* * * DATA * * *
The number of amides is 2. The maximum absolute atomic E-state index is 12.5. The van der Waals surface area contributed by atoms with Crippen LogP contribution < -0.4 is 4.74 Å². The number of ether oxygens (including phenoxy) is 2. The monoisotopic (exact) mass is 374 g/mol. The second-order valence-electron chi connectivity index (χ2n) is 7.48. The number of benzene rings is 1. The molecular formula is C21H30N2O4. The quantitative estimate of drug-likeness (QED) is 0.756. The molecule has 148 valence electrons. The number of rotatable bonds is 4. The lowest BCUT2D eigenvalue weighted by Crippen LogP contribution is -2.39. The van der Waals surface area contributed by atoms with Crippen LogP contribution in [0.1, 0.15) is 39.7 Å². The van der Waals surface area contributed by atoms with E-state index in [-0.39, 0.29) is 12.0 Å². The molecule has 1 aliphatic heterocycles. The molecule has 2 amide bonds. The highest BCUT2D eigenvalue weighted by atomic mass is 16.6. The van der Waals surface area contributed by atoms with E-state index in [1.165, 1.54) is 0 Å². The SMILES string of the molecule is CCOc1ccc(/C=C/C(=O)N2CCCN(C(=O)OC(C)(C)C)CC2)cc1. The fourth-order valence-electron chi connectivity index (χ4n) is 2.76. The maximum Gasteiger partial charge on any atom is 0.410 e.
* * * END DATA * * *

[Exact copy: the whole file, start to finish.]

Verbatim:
The number of amides is 2. The maximum absolute atomic E-state index is 12.5. The van der Waals surface area contributed by atoms with Crippen LogP contribution < -0.4 is 4.74 Å². The number of ether oxygens (including phenoxy) is 2. The monoisotopic (exact) mass is 374 g/mol. The second-order valence-electron chi connectivity index (χ2n) is 7.48. The number of benzene rings is 1. The molecular formula is C21H30N2O4. The quantitative estimate of drug-likeness (QED) is 0.756. The molecule has 148 valence electrons. The number of rotatable bonds is 4. The lowest BCUT2D eigenvalue weighted by Crippen LogP contribution is -2.39. The van der Waals surface area contributed by atoms with Crippen LogP contribution in [0.1, 0.15) is 39.7 Å². The van der Waals surface area contributed by atoms with E-state index in [-0.39, 0.29) is 12.0 Å². The molecule has 1 aliphatic heterocycles. The molecule has 2 amide bonds. The highest BCUT2D eigenvalue weighted by atomic mass is 16.6. The van der Waals surface area contributed by atoms with E-state index in [1.165, 1.54) is 0 Å². The SMILES string of the molecule is CCOc1ccc(/C=C/C(=O)N2CCCN(C(=O)OC(C)(C)C)CC2)cc1. The fourth-order valence-electron chi connectivity index (χ4n) is 2.76. The maximum Gasteiger partial charge on any atom is 0.410 e.